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Last Updated: Wednesday, 2 August 2006, 09:41 GMT 10:41 UK
Housing threat to green belt land
Countryside
Urban authorities say they have limited building land
A huge rise in house building in the West Midlands' countryside threatens green belt land and is "environmental vandalism", campaigners have claimed.

The Campaign to Protect Rural England (CPRE) fears the region is the new "battleground" for housing development due to increased government pressure.

Government predictions could see 50% more land than currently planned being allocated over the next 25 years.

The government, and housing charity Shelter, have rubbished the claims.

The West Midlands Regional Assembly is consulting councils about the plans for housing development.

Urban authorities say that they have limited building land and developers would abandon house building on derelict or under-used sites that need remedial work if they were given cheap greenfield alternatives.

Government 'misguided'

Shropshire and Herefordshire councils have told the assembly they cannot meet the predicted figures without serious damage to the countryside and market towns.

Click to see more detail of England's green belt areas

But Worcestershire County Council is contemplating expanding Worcester and Redditch into the countryside and Coventry and Warwickshire have not ruled out sacrificing areas of green belt for expansion.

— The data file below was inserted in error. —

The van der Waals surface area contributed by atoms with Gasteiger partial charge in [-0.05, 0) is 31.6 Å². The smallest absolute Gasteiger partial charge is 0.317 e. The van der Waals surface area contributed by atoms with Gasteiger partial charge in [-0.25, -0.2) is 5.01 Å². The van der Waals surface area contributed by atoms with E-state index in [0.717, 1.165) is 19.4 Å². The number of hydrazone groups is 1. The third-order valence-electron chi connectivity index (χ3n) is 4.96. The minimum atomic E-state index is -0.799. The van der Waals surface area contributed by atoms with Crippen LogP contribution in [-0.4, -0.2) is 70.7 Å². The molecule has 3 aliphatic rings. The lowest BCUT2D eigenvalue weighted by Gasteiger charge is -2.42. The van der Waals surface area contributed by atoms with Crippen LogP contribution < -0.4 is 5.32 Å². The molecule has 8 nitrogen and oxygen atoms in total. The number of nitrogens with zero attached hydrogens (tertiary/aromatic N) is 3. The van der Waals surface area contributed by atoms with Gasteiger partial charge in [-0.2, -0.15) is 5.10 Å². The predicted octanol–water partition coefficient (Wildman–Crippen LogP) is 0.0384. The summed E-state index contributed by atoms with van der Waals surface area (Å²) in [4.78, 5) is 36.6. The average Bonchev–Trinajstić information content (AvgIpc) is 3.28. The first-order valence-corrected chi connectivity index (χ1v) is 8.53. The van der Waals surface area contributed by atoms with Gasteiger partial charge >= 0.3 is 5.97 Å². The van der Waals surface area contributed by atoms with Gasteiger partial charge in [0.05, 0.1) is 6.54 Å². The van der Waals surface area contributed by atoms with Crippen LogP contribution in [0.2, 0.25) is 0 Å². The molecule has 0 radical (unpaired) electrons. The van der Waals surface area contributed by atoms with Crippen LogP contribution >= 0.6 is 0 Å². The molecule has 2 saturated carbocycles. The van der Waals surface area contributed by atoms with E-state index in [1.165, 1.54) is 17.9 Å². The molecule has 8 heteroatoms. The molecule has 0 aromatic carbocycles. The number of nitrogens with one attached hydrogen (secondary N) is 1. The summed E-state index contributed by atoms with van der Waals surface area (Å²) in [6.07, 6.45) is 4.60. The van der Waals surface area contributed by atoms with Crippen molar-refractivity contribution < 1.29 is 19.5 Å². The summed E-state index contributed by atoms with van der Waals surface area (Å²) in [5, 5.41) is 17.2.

Burton-on-Trent, Hereford, Rugby, Shrewsbury and Telford - all already targeted for development - could also be involved.

Lichfield, Warwick and Leamington, which have been growing fast in recent years, would have to keep on growing to fulfil the higher numbers.

The CPRE said the government's belief that building more houses will reduce prices is misguided.

'Resist pressure'

It is not convinced that the house building industry would build at the much higher rate and believes developers could end up cherry picking the most profitable green field sites.

The exodus of people from the city to the countryside would accelerate, the CPRE believes, undermining efforts to make areas like East Birmingham, the Black Country and North Staffordshire more desirable places in which to live.

Peter Langley, vice chairman of West Midlands CPRE, said: "The West Midlands needs more affordable homes but swamping the market with greenfield land and playing fast and loose with the region's long-established green belts won't achieve that; it's a form of environmental vandalism.

"The Regional Assembly must stick to its guns and resist government pressure to open the floodgates to new housing."

Environmental balance

A spokeswoman for the department for communities and local government said: "The CPRE claims are absolute nonsense.

"We need to build more homes in every region but our record over the last nine years shows we can increase building on brownfield land and protect the green belt."

Three-quarters of all new homes in the West Midlands were already built on brownfield sites and thousands more hectares of such sites are still to be used, she added.

"If we don't build more homes then only a third of today's ten-year-olds will be able to afford a place of their own in 20 years' time," the spokeswoman added.

Shelter's director Adam Sampson said: "It appears the CPRE is continuing to peddle myths about the level of housing demand and is still wedded to the idea of a rural housing system frozen in time.

"Action is needed to provide both social housing and more private homes to ease the crisis in housing supply and affordability."




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